Together with her mother and little brother, Nilima lives in a small room in which there barely remains any space after placing a bed, at Kamrangichar. The family shares the kitchen and bathroom with another family. An adolescent with Down’s Syndrome who is able to conduct her own work, Nilima is severely sensitive to cold related diseases. “Nilima suffers from cough, and even fever, with the slightest exposure to water. We tried to restrain her from doing chores at home that demands working with water for a long period of time. However, given our condition it is highly unlikely to give all my attention to her and maintain social distance inside the house,” said her mother.
“Due to socio-economic conditions, lower income families cannot give the required attention to a person with disability. We have seen many cases where parents cannot afford to give time to their disabled children. And, in this crisis, when their basic livelihood is at stake, it is quite impossible for them to provide their special children with the care and attention that’s required for their well being,” said Karishma Ahmed, Director-Program, SEID.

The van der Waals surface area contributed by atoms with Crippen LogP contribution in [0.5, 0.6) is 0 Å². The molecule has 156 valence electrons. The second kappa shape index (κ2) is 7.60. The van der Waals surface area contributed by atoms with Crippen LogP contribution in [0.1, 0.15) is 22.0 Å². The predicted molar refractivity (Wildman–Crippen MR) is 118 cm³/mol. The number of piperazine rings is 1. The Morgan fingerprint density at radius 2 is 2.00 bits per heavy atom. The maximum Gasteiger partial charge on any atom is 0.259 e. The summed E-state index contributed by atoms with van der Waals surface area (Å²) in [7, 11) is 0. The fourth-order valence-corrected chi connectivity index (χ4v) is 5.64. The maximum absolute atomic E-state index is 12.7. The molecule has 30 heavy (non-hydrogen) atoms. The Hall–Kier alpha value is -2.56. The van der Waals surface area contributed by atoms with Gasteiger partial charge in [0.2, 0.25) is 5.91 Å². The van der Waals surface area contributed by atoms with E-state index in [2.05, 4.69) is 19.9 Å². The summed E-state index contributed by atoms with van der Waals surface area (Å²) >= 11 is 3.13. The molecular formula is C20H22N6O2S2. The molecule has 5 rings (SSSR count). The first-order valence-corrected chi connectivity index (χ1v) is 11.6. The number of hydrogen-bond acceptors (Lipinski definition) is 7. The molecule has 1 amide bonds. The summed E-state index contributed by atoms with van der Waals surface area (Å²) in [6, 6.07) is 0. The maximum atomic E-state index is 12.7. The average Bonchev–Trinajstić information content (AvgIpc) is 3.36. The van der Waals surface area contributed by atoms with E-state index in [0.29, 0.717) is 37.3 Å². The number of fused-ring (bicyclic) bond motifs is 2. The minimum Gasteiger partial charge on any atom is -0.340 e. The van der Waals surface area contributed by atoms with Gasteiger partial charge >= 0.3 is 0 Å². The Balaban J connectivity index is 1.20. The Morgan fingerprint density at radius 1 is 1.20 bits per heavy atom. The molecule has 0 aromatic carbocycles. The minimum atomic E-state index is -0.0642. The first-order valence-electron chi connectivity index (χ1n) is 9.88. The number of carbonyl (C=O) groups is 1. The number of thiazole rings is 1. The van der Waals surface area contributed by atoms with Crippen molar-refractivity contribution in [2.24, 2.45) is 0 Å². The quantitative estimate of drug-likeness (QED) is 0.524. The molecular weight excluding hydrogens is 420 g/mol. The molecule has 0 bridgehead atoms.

The prevailing mindset of inequality and that such children are unworthy of doing anything, is also present. Families with lower income still think there is no point of investing time and money on their disabled children.
Many schools for underprivileged children with disability have taken steps so that these children can avail the basic services that they require. One such example is SEID-SUMMIT Community Therapy School. “Apart from providing them with food, we are regularly consuting with these special children and their families via mobile, about availing the basic services that they get at school,” said Karishma Ahmed.